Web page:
Friday, October 3, 2008

Rice Hosts and Communion

Q: My little brother has celiac disease, which will keep him from receiving communion when the time comes. Eating wheat would make him violently sick and could even cause him to die. A host is made of wheat. This disease is a real burden on a Catholic who wants to take the Eucharist. Can he take a rice host?

A: No, he can’t take a rice host. I’m told that back before China made it illegal to believe in God, Chinese Catholics asked if they could have rice hosts because rice is such a large part of their diet and they didn’t grow a lot of wheat, but they were refused because the bread that Jesus broke at the Last Supper was wheat bread.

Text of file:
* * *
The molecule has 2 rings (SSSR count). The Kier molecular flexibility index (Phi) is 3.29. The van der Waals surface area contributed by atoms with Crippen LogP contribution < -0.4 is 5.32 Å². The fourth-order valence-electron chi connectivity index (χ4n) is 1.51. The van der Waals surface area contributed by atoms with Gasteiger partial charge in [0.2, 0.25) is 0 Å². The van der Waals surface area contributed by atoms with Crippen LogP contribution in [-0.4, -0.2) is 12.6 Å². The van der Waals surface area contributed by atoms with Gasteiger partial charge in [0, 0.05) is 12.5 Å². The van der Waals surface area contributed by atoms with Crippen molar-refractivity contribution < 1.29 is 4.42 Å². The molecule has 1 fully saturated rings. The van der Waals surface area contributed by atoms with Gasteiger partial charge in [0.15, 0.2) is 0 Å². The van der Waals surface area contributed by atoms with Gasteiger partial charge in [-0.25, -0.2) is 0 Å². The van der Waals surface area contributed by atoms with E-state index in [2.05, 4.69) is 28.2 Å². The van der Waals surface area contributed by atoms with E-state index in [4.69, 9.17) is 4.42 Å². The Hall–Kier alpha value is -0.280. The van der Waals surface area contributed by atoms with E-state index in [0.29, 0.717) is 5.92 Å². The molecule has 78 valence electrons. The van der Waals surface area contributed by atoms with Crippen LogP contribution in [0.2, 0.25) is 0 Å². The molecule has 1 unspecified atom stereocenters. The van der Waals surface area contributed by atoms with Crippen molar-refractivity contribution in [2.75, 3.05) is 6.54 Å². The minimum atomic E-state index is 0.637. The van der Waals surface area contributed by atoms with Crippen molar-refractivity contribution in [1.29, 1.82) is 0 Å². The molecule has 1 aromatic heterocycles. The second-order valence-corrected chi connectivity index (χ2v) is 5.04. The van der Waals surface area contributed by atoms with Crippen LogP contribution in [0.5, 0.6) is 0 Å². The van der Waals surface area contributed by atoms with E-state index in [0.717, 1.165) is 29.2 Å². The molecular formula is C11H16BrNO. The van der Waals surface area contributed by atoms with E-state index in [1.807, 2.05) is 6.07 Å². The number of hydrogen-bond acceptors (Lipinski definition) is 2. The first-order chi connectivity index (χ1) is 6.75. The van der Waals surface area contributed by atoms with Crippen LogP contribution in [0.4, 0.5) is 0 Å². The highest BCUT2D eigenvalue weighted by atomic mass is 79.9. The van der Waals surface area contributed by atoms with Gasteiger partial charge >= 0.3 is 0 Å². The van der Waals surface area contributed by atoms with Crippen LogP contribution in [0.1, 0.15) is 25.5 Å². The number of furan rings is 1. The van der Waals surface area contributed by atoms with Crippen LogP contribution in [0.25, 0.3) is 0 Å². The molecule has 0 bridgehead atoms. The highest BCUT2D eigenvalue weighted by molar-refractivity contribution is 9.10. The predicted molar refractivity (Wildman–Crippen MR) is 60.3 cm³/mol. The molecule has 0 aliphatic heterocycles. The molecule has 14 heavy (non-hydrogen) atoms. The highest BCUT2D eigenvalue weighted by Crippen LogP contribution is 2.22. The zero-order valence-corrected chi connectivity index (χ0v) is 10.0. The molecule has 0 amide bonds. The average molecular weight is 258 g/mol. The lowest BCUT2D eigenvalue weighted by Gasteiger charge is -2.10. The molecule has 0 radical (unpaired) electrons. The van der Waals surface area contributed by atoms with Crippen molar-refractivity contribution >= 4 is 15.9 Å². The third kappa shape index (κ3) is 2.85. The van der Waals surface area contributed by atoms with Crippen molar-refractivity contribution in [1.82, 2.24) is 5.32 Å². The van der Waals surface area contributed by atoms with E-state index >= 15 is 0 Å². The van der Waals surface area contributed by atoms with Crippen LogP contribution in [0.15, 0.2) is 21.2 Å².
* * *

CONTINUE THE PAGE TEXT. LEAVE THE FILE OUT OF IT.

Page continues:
I can relate to you though because my six-year-old brother also has celiac disease. Your little brother will be able to take the wine, which is just as much a part of the Eucharist as the bread. Although he’ll have to have some of it set aside for him because the priest will put the crumbs from the host into the chalice.

There are some religious sisters who came up with a host that contains 0.01% gluten. Their recipe is approved by the Church to be consecrated, but your parents should talk the matter over with your brother’s doctor first. My parents decided not to let my brother use the new host since he is still growing and even the littlest amount of gluten can damage his intestines, making him vulnerable for more than twenty diseases including lymphoma.